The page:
This evening (all going well) I will participate in the Twitter #irishmed discussion, which is on telemedicine.
On one level, telemedicine does not apply all that much to me in the clinical area of psychiatry. It seems most appropriate for more data-driven specialties, or ones which have a much greater role for interpreting (and conveying the results of!) lab tests. Having said that, in the full sense of the term telemedicine does not just refer to video consultations but to any remote medical interaction. I spend a lot of time on the phone.
I do have a nagging worry about the loss of the richness of the clinical encounter in telemedicine. I am looking forward to having some interesting discussions on this this evening. I do worry that this is an area in which the technology can drive the process to a degree that may crowd out the clinical need.
The following quotes are ones I don’t necessarily agree with at all, but are worth pondering. The late GP/anthropologist Cecil Helman wrote quite scathingly of the “technodoctor.” In his posthumously published “An Amazing Murmur of the Heart”, he wrote:
Young Dr A, keen and intelligent, is an example of a new breed of doctor – the ones I call ‘techno-doctors’. He is an avid computer fan, as well as a physician. He likes nothing better than to sit in front of his computer screen, hour after hour, peering at it through his horn-rimmed spectacles, tap-tapping away at his keyboard. It’s a magic machine, for it contains within itself its own small, finite, rectangular world, a brightly coloured abstract landscape of signs and symbols. It seems to be a world that is much easier for Dr A to understand , and much easier for him to control, than the real world – one largely without ambiguity and emotion.
Later in the same chapter he writes:
Like may other doctors of his generation – though fortunately still only a minority – Dr A prefers to see people and their diseases mainly as digital data, which can be stored, analysed, and then, if necessary, transmitted – whether by internet, telephone or radio – from one computer to another. He is one of those helping to create a new type of patient, and a new type of patient’s body – one much less human and tangible than those cared for by his medical predecessors. It is one stage further than reducing the body down to a damaged heart valve, an enlarged spleen or a diseased pair of lungs. For this ‘post-human’ body is one that exists mainly in an abstract, immaterial form. It is a body that has become pure information.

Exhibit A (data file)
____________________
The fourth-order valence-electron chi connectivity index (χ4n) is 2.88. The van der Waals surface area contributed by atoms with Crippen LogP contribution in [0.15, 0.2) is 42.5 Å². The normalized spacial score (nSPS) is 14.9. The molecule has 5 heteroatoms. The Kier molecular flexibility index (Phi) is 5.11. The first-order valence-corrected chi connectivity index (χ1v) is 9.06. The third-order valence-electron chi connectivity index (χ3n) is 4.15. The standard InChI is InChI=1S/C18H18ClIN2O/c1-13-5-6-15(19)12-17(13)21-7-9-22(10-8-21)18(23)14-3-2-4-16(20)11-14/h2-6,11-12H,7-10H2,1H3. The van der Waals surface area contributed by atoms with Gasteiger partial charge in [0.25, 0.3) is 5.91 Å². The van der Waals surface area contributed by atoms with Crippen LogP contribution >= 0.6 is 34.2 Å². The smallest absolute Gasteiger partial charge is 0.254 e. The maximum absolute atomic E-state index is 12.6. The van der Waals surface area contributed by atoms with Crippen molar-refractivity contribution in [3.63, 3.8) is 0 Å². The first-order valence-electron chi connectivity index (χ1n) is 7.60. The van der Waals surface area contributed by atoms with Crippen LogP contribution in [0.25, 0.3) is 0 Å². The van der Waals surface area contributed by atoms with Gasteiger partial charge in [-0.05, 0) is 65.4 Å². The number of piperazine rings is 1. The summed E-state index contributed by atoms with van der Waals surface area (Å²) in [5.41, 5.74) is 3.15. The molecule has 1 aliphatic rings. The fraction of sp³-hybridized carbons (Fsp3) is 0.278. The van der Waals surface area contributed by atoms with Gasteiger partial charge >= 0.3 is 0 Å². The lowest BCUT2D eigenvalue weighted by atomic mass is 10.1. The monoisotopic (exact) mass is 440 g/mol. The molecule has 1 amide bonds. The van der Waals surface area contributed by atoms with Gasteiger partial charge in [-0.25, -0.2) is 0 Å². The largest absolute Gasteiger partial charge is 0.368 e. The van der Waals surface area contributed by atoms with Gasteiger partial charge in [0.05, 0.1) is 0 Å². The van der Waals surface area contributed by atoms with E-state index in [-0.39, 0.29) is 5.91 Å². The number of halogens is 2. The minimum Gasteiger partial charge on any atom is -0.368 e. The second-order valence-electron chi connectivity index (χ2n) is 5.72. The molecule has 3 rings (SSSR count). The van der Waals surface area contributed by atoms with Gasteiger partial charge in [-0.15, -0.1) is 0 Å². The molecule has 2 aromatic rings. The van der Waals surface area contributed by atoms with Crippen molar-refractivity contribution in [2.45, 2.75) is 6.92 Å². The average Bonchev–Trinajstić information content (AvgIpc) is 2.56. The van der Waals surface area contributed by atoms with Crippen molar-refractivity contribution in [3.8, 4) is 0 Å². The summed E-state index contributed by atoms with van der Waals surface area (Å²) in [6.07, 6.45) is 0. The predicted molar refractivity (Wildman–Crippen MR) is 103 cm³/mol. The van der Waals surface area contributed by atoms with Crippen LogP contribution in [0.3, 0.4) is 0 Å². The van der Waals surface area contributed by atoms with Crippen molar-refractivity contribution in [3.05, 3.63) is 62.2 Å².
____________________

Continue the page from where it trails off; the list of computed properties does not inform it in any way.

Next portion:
Now, as I have previously written:
One suspects that Dr A is something of a straw man, and by putting listening to the patient in opposition to other aspects of practice, I fear that Dr Helman may have been stretching things to make a rhetorical point (surely one can make use of technology in practice, even be something of a “techno-doctor”, and nevertheless put the patient’s story at the heart of practice?) Furthermore, in its own way a recourse to anthropology or literature to “explain” a patient’s story can be as distancing, as intellectualizing, as invoking physiology, biochemistry or the genome. At times the anthropological explanations seem pat, all too convenient – even reductionist.
… and re-reading this passage from Helman today, involved as I am with the CCIO , Dr A seems even more of a straw man (“horned rimmed spectacles” indeed!) – I haven’t seen much evidence that the CCIO, which is fair to say includes a fair few “technodoctors” as well as technonurses, technophysios and technoAHPs in general, is devoted to reducing the human to pure information. Indeed, the aim is to put the person at the centre of care.
And yet… Helman’s critique is an important one. The essential point he makes is valid and reminds us of a besetting temptation when it comes to introducing technology into care. It is very easy for the technology to drive the process, rather than clinical need. Building robust ways of preventing this is one of the challenges of the eHealth agenda. And at the core, keeping the richness of human experience at the centre of the interaction is key. Telemedicine is a tool which has some fairly strong advantages, especially in bringing specialty expertise to remoter areas. However there would be a considerable loss if it became the dominant mode of clinical interaction. Again from my review of An Amazing Murmur of the Heart:
In increasingly overloaded medical curricula, where an ever-expanding amount of physiological knowledge vies for attention with fields such as health economics and statistics, the fact that medicine is ultimately an enterprise about a single relationship with one other person – the patient – can get lost. Helman discusses the wounded healer archetype, relating it to the shamanic tradition. He is eloquent on the accumulated impact of so many experiences, even at a professional remove, of disease and death: “as a doctor you can never forget. Over the years you become a palimpsest of thousands of painful, shocking memories, old and new, and they remain with you for as long as you live. Just out of sight, but ready to burst out again at any moment”.